Review: Nausea by Jean-Paul Sartre

91d9vEpud1LHey, I’m a pessimist.  There, I said it. I’m already horrified at my existence. I don’t need anyone else doing it for me, but that’s exactly what Jean-Paul Sartre did in Nausea, the story of a writer (Anton Roquentin) who becomes horrified by his own existence while working on a novel about a historical figure. Over the course of the novel, in true existentialist fashion, Roquentin wonders about the purpose of his life, whether or not he really has free will, the idea of “adventure,” and what it all means. In other words, if you talk to me for more than ten minutes at a time, you’ll be hearing the gist of this novel. It’s not the kind of book you can breeze through. It’s heavy, both in subject matter and in density.

I was actually surprised how much a French history course from my college days came up here. I instantly thought of the idea of the flaneur, which was essentially a person who walk, wander around, and just observe. Roquentin spends a lot of time as a flaneur, wandering around Paris and observing the lives of others. His perceived invisibility during his walks make him seem very much in the tradition of Baudrillard’s flaneur. These are the guys that stare at you when you’re out at the store.

I’ll be honest–I read Nausea in tandem with the Sparknotes on the novel. The novel is under 200 pages, but there’s a hell of a lot to unpack in this novel, and there are a lot of cultural references that I wanted to be sure I wouldn’t miss.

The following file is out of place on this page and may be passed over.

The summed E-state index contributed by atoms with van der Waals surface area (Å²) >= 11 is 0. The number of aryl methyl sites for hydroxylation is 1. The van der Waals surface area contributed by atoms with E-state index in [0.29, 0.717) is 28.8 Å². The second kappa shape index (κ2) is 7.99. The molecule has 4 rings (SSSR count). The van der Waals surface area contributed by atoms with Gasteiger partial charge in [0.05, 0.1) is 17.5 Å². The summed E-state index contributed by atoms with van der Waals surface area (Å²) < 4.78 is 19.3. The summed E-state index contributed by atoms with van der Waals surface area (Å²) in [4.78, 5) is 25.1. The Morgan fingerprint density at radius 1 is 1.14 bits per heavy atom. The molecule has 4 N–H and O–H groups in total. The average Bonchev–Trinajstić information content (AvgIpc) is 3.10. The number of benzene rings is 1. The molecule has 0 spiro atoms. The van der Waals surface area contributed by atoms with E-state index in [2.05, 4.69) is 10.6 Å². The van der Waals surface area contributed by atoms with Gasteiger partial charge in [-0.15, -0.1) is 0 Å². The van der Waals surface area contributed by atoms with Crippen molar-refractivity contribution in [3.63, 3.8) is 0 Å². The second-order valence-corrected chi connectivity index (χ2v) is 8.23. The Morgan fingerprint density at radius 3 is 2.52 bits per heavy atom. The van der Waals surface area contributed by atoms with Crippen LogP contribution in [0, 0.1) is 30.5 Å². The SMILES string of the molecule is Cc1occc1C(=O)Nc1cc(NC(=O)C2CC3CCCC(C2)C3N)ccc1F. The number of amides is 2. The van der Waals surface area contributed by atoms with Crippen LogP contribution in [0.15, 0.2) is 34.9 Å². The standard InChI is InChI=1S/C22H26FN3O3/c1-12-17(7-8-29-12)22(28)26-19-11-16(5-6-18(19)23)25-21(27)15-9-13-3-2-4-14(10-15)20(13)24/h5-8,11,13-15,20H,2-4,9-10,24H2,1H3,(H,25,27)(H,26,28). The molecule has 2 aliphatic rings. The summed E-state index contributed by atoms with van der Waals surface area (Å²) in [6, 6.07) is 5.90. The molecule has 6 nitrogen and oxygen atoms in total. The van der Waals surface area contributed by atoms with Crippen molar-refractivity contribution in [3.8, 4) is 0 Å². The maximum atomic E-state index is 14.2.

Roquentin looks to the Marquis de Rollebon to try to figure out his own existence, but he struggles to find anything definitive about the past, so he is forced to turn to the present. Even Roquentin’s writings about Rollebon seem more like they’re based on his own life, so he’s also calling objectivity into question. Finally, by comparing his own life to that of the Marquis, Roquentin brings up the idea of a duality present in existentialism–the conscious self and the kind of internal “other” that observes that conscious self. To Roquentin, little seems to make sense. Since it had been a few years since I studied philosophy, little seemed to make sense (until I went back over my notes).

And this was only about 50 pages in.  See what I mean?

Get in a shitty mood and read this novel.  You’ll say “Yeah, finally, someone else!”  Read it when you’re in a good mood, and you’ll get into a shitty mood and wonder what the hell was up Sartre’s ass.

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9 thoughts on “Review: Nausea by Jean-Paul Sartre

  1. I’m reminded of a cultural studies class I did at uni last year (or the year before?? I have no idea anymore) in which we looked at social and cultural influences on the individual. I ended up deciding that what we don’t have as much free will as we believe. Our actions are still – for the most part – bound by laws and social expectations of what is appropriate; we can do whatever we like, provided it’s within certain boundaries.
    Anyway…